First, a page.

The remaining 19th century memorials are in good condition , are attractively sited, and are a public showcase of colonial stonemasonry in the 19th. and 20th. Centuries. . The Public Cross is a unique, French influenced monument erected by the Marist Fathers c. 1870 , which is a focal point.
SHR Criteria d)
[Social significance]
The church remains of social significance to the local Catholic community.
SHR Criteria e)
[Research potential]
The details of the stonemasonry, inscriptions, etc. Of the cemetery contain a great deal of valuable genealogical informationl, including some not officially recorded,
SHR Criteria f)
[Rarity]
The church and cemetery are rare in the Ryde district as a mid-19th century cemetery and a church developed from 1856. The facade and westernmost bay of the church are rare examples in Australia of the 1840s design work of English Gothic revival architect A.W.N. Pugin.
SHR Criteria g)
[Representativeness]
The church and eemetery are representative examples of mid-19th century Catholic church development.
Integrity/Intactness: Church rebuilt 1934 incorporating 1841 elements including western façade.
Assessment criteria: Items are assessed against the PDF State Heritage Register (SHR) Criteria to determine the level of significance. Refer to the Listings below for the level of statutory protection.

Recommended management:

DOCUMENTATION:: A Heritage Impact Statement is required by Council to accompany any Development Application for non-minor work. A Conservation Management Plan for the church cemetery may be required for any major proposal. Please refer to the Churchyard Conservation Management Plan prepared in 1994 (see references) for guidelines on management of the burial ground. Preparation of a new Conservation Management Plan for both the church and burial ground is recommended (2012) to guide any major works. Please consult Council staff about your proposal and the level of documentation that will be required as early as possible in the process. Note that Council has adopted planning provisions to assist in the making of minor changes that will not have any impact on the significance of properties without the need to prepare a formal application or Heritage Impact Statement. In this case Council must be consulted in writing to confirm the nature of the works. APPROACHES TO MANAGING THE HERITAGE SIGNIFICANCE OF THE PROPERTY: (Note: the detailed requirements for each property will be determined on a case-by-case basis. The following advice provides general principles that should be respected by all development.) Further subdivision of the land is strongly discouraged additionally the construction of additions buildings or infrastructure is further discouraged. The overall form of the church building and the layout of the cemetery should be retained and conserved and its views to the Parramatta River protected as part of its historic and spiritual association of the subject site to the River. All significant exterior fabric to the church and the cemetery monuments should be retained and conserved. The external surfaces and materials of significant facades of the church and cemetery monuments should be retained, Painted surfaces should be painted in appropriate colours. Sandstone and face brickwork should not be painted or coated. Significant door and window openings should not be enlarged or enclosed. Monuments should not be relocated. The cemetery should be conserved and monuments, significant plantings, walls, paths and other landscape elements should be retained and conserved. OPPORTUNITIES FOR CHANGE: Very limited scope for development exists within the site due to the extent of the cemetery and the need to retain views and vistas to and from the church. In 2011 (Building Stimulus Program) and again in 2013 two new buildings have been approved and erected at the rear of the cemetery. It is considered that this site has now experienced over-development and any further buildings would significantly harm the curtilage and setting of the grounds and the church. All future CMP's for the site should discuss the limitations of any further development and how landscaping planting should ensure the views and vistas are protected towards Parramatta River.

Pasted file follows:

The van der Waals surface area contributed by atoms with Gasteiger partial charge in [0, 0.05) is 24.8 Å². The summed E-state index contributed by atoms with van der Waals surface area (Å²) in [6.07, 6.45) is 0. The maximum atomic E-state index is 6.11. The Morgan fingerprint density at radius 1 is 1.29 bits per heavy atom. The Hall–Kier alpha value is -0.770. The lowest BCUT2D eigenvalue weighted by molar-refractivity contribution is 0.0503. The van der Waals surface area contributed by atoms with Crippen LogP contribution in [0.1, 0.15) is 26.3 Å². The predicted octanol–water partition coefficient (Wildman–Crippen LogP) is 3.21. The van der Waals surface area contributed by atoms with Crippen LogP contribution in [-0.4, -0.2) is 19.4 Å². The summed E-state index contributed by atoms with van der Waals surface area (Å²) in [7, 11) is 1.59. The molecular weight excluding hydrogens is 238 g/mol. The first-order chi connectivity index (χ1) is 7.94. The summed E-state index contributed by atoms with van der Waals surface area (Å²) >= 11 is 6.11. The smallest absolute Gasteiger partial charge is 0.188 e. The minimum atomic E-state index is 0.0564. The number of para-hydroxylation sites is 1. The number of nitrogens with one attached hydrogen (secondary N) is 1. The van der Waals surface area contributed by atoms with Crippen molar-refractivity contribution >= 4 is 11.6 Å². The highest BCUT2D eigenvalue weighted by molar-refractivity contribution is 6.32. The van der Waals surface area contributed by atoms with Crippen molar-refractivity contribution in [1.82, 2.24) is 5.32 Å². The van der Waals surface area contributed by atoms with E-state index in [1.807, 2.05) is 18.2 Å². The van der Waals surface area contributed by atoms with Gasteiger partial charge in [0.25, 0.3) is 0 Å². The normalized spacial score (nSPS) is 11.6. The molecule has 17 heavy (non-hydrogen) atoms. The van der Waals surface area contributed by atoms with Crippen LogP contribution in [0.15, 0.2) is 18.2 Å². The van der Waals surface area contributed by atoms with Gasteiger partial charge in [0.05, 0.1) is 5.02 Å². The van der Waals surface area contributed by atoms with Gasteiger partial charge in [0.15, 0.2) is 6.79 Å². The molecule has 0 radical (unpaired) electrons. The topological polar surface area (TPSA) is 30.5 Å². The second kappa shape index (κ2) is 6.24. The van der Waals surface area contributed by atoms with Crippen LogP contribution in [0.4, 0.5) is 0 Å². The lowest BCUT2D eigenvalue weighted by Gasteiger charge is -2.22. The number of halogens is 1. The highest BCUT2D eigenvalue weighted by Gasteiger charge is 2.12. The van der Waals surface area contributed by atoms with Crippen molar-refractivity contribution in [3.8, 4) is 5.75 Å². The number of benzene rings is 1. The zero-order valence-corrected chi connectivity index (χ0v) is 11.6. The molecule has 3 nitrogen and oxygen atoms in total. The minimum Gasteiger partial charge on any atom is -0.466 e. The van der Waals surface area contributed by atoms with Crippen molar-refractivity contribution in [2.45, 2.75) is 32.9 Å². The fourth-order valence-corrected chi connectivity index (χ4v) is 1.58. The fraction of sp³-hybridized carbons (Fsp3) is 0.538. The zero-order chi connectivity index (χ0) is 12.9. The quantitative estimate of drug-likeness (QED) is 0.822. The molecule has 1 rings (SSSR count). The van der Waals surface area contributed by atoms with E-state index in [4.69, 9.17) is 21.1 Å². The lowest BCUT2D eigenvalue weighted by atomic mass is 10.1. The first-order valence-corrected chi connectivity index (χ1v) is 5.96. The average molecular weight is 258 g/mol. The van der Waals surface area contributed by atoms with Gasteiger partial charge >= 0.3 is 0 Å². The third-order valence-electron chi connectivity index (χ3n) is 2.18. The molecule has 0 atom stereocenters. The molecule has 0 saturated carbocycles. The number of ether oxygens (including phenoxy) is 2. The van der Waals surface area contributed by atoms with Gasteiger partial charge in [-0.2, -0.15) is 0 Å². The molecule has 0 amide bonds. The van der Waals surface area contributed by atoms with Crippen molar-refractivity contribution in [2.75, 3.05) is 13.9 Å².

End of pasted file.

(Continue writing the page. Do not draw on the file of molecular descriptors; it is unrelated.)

Listings

Heritage ListingListing TitleListing NumberGazette DateGazette NumberGazette Page
Local Environmental PlanRyde Local Environmental Plan 2010146   
Local Environmental PlanRyde Draft Local Environmental Plan 2011I147   
Local Environmental PlanRyde Local Environmental Plan 2014I14702 Sep 14   
Local Environmental Plan - LapsedLocal Environmental Plan No. 10519017 Jan 03 14357
Heritage study     

Study details

TitleYearNumberAuthorInspected byGuidelines used
Ryde Heritage Study198847Jonathan Falk Planning Consutants P/L Assoc with Rodney Jensen and Assoc P/L  No
Review of 1988 Ryde Heritage Study.2002 Hill Thalis Architecture and Urban Projects.  Yes
Ryde SHI Review Stage 12012 Paul Davies Pty Ltd  Yes

References, internet links & images

TypeAuthorYearTitleInternet Links
Written 1935article in Building magazine, January 1935
Written  Sydney Morning Herald, 24 September 1857 page 2
Written  Sydney Morning Herald, 14 November 1857, page 6
WrittenAngela Phippen2008Ryde suburb history, Dictionary of Sydney online
WrittenBrian Andrews artcile on Pugin foundation website2012www.puginfoundation.org -essay on St Charles Borromeo Church, Ryde, NSW
WrittenChurchyard committee1994The parish of St. Charles Borromeo: churchyard conservation and management plan stage 1 report
WrittenSt Charles Borromeo Catholic Church Ryde website - history page  

Note: internet links may be to web pages, documents or images.

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Data source

The information for this entry comes from the following source:
Name: Local Government
Database number: 2340029